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Ulster Under-21 final: Donegal’s Martin O’Reilly aims to emulate the class of 2010

Martin O'Reilly in action during last year's Under-21 campaign.

Martin O’Reilly in action during last year’s Under-21 campaign.

BY CHRIS MCNULTY

MARTIN O’Reilly’s career has fairly catapulted from those days in 2010 when he traveled as a supporter to watch the Jim McGuinness-managed Donegal Under-21s on their magical run to the All-Ireland final.

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Older brother Steven was a member of that squad and now Martin is hoping to emulate the class of four years ago when he lines up against Cavan in Wednesday’s Ulster final in Armagh.

It was Cavan who Donegal defeated in the final of 2010.The Breffni boys have won the last three finals and head into this week’s game bidding for a four-in-a-row.

Sean MacCumhaills man O’Reilly, one of five members of the Donegal senior team included in the Under-21 ranks, says that the team of 2010 helped alter the outlook of the county.

“At that time, it was sort of bonus territory for Donegal to be in,” he says.

“The boys within the camp felt that they could go the whole way, but outside of them people were probably just happy with every game they were getting over.

“To win the Ulster title that year was a remarkable achievement and then they were just a crossbar away from winning an All-Ireland medal.

“I had a close eye on that team. I was at all of their games. It was Jim’s first year as the manager. They were the total underdogs when they played Armagh, but when I saw them in action it was like: ‘Jesus, this is a serious team’.

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“They were all working so well together. That was the first team I really saw playing with a defensive system. They brought it all to a really high level. Mark McHugh was playing a new role as a sweeper. They had so many good players, like Michael Murphy, Mark, Leo (McLoone) and Declan Walsh.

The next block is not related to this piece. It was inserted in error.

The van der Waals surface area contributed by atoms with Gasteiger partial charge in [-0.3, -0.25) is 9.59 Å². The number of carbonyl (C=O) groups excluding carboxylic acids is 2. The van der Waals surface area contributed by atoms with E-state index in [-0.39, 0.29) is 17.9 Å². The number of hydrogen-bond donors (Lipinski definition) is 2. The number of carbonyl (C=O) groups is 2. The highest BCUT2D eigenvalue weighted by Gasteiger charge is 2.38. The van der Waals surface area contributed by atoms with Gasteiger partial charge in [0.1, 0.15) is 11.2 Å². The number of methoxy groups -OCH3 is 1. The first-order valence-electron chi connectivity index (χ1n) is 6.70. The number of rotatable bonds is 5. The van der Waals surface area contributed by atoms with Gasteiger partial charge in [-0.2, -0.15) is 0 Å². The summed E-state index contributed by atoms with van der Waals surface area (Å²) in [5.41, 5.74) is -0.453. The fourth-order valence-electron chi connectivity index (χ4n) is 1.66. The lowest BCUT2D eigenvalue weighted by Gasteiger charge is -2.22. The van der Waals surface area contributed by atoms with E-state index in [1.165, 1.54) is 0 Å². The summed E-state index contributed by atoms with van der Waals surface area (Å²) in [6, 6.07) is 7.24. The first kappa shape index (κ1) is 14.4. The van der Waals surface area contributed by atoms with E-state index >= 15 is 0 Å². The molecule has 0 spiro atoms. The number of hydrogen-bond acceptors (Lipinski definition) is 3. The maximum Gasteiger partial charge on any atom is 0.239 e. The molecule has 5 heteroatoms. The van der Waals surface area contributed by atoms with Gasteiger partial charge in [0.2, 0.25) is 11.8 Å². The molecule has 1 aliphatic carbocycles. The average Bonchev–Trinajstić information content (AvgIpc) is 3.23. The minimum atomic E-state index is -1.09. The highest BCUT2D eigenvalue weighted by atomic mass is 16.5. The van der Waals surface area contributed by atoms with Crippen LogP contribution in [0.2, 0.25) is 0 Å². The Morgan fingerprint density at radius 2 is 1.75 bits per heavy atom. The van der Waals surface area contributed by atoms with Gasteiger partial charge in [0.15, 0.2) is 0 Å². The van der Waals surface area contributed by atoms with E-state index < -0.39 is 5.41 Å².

“The Under-21s is an important group. If you look at the success Cavan have had and then the way their seniors are improving on the back of that. The 2010 Donegal Under-21s team gave Donegal seniors a lot of talent too.”

Now, O’Reilly is one of the main protagonists on the side managed by Maxi Curran. From his wing-back sentry, O’Reilly has attacking licence and those marauding, meandering runs have become something of a trademark.

O’Reilly has only had limited game time with the seniors in 2014, but you won’t hear him complain.

These are busy times. A student in Marino, he is currently on teaching practice in Castleknock. Among his class-mates is Dara McVetty, the Cavan Under-21 player.

“It’s tough at the minute, but I just want to keep putting my best foot forward and hopefully I’ll get in,” O’Reilly says.

Wins over Fermanagh and Armagh have taken Donegal back into the final, twelve months after they lost to Cavan in the 2013 Ulster final.

Wednesday’ semi-final win over Armagh was borne out of a seriously hard-working performance, something that O’Reilly believes is their corner stone.

He says: “It’s a great testament to the work we’ve all been doing. We gave a commitment that we’d all row in behind it and it was clear from the start that there was no place for any man who wasn’t going to put the shoulder to the wheel.

“Hard work has been the team ethos all year.”

Joined in the team by MacCumhaills colleagues Andrew McCloskey and Gavin Gallagher, O’Reilly is chomping at the bit to get into combat in the final.

With Cavan lying in the long grass, few will be giving Donegal a chance. But O’Reilly is quite content to clip on the tag marked ‘underdog’.

“Cavan are going for four in a row and they’re going to be a serious test for us,” he says.

“Cavan are probably at the stage where they can come in looking at what the draw is for the next phase of the competition.

“We know that we’ll be the underdogs. Cavan will be such a massive game for us. They’ll be the red-hot favourites – just look at the tradition that they have. Who would be foolish enough to say that we aren’t the underdogs?

“We’re looking forward to it, though. If you weren’t looking forward to an Ulster final there’d be something wrong.

“This could be the last game at under-21 level for some of us. This means a lot to us. We want to make the most of it. We really want those medals.”

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